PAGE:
Upintheair Theatre
The North Plan by Jason Wells

Dates and Venue November 19 - 22 & 24 - 29 @ 8pm
November 21 & 29 @ 2pm | 211 East Georgia Street at Main

Director Chelsea Haberlin Technical Director Kougar Basi Set Design Jergus Oprsal Costume Design Laura Fukumoto Lighting Design John Webber Sound Design James Coomber Stage Manager Emily Neumann

Reviewer Christian Steckler

I had misgivings about going to a play in a site-specific location that was hard to find. I thought it might be small and insignificant and not worth the trouble of going out on a cold night. Boy, was I wrong!

Jason Wells has written a tight, sharp and engaging play about a future built on events that have actually happened in recent history. He speculates on a time when the seeds that have been planted by recent government and military figures bear fruit that threaten our rights and freedoms. Before you say, “Whoa! Too dark for me,” let me say that I haven’t laughed so hard in a long time. Wells has managed to create a fabulous comedy with ominous raw material in this treat for conspiracy theorists.

Of course, writing can go only so far unless it’s delivered as intended. Chelsea Haberlin’s direction captures us from the opening moments, as she has the audience enter a small-town Missouri jail amid the loud protestations of a crass detainee whose obviously limited education has not prevented her from learning every obscene word in the English language. Meet Tanya. Genevieve Fleming is stellar in her portrayal of this unlikely protagonist. We soon meet Shonda Cox, an “administrative officer” sent to calm the hysterical Tanya. Catherine Lough Haggquist is perfectly curt, tough and sensible in this role.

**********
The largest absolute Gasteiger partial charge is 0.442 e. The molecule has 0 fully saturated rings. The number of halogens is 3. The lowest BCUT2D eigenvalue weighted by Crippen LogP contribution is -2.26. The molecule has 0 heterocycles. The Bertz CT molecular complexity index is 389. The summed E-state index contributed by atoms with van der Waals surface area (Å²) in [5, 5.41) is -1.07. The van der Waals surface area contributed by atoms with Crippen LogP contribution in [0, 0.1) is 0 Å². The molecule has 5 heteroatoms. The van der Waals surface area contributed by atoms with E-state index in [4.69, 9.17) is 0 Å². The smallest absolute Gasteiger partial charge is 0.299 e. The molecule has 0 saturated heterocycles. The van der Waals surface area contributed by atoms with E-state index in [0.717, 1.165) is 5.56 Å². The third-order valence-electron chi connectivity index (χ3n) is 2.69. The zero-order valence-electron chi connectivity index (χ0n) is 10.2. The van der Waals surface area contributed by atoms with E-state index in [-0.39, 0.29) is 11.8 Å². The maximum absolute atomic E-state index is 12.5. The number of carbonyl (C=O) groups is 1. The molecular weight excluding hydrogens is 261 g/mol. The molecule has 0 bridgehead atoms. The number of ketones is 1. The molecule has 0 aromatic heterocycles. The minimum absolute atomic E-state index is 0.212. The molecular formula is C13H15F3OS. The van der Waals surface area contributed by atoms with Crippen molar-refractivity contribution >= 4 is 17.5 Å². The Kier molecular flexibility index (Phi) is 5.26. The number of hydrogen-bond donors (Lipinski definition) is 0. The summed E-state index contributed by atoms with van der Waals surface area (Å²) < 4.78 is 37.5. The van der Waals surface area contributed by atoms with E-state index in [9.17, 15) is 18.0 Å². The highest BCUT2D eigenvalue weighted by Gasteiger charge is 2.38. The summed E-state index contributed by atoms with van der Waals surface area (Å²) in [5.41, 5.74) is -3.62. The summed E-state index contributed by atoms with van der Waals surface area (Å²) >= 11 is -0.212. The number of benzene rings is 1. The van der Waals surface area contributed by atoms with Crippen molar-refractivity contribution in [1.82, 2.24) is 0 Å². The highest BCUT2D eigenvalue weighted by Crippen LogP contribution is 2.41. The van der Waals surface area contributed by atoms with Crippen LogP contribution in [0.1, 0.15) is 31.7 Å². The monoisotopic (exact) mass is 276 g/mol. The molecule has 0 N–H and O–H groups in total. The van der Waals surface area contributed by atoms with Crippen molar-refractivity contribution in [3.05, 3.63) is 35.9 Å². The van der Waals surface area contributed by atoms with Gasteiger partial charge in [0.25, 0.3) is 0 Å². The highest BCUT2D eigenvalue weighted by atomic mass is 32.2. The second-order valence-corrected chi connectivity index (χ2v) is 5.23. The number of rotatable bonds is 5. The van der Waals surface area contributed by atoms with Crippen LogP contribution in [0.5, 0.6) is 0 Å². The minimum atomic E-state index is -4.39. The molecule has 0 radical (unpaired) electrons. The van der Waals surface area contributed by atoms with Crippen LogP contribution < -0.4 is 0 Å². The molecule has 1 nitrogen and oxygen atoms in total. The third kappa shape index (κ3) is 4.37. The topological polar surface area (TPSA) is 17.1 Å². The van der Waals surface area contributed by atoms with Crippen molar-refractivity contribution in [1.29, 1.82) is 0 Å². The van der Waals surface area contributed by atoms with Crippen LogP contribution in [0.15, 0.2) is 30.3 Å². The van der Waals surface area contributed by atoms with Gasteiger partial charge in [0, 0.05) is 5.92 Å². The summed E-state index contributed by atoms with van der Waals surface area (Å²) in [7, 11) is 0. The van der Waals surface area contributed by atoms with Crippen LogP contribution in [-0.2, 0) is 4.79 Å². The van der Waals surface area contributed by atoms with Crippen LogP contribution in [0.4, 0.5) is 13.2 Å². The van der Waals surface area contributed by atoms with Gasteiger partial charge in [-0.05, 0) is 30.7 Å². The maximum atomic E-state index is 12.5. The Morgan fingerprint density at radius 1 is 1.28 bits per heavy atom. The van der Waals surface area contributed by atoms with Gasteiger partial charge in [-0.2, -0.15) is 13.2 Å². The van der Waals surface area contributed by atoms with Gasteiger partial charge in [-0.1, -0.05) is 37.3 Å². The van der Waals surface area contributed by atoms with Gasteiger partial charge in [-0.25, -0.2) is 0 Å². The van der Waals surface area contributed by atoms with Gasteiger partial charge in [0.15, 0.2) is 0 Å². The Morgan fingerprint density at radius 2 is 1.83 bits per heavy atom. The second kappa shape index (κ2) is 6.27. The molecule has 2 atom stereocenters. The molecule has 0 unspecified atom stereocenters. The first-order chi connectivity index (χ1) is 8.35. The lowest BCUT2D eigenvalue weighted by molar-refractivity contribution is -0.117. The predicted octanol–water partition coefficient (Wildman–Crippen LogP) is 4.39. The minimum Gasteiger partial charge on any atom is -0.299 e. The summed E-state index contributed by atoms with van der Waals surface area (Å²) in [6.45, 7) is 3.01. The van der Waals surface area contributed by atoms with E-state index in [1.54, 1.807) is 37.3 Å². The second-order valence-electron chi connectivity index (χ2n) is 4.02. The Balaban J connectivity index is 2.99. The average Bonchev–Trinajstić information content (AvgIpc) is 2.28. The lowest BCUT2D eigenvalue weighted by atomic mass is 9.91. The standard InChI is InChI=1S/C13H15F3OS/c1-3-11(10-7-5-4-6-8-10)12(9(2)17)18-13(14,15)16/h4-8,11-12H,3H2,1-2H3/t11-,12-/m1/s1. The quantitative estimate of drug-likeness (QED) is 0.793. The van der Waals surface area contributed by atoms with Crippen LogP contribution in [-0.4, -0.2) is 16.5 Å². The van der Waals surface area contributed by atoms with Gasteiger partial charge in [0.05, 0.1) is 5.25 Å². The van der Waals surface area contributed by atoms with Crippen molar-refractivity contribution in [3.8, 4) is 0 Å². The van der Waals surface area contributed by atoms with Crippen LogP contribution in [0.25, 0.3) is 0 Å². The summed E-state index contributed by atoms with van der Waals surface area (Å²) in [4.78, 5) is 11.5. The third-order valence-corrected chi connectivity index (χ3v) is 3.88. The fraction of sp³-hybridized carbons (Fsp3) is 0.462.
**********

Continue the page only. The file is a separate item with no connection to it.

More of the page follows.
When Carlton Berg is hauled in by the Sheriff, Chief Swenson, the plot starts to move forward. Carlton is a government middle manager who has been arrested amidst the confusion of a government crisis, in which major institutions and figures have fallen and been overtaken by people who claim to be helping to restore order. The Chief is a dedicated police chief who faithfully follows the law. The trouble is, with a government gone, and its system disintegrating, there is some question as to what law there actually is. Daniel Martin plays out the frustration and desperation of Carlton Berg. His performance, a bit weak and repetitive in the beginning, gains steam and polish as events unfold. Paul Herbert as the Chief is very believable throughout the events of the play.

Allen Morrison and David Mott play two ostensible agents of National Security, Pittman and Lee, sent to question Carlton and seize secret information he is supposed to have. Morrison plays a great thug, and Mott plays a perfect mug.

The antics of the players and the twists in the plot keep the audience laughing out loud. The irony of the ending only makes us sorry that this small chapter, in this small corner of a threatened America, has ended. But then, big things start small. Go see the play.

© 2015 Christian Steckler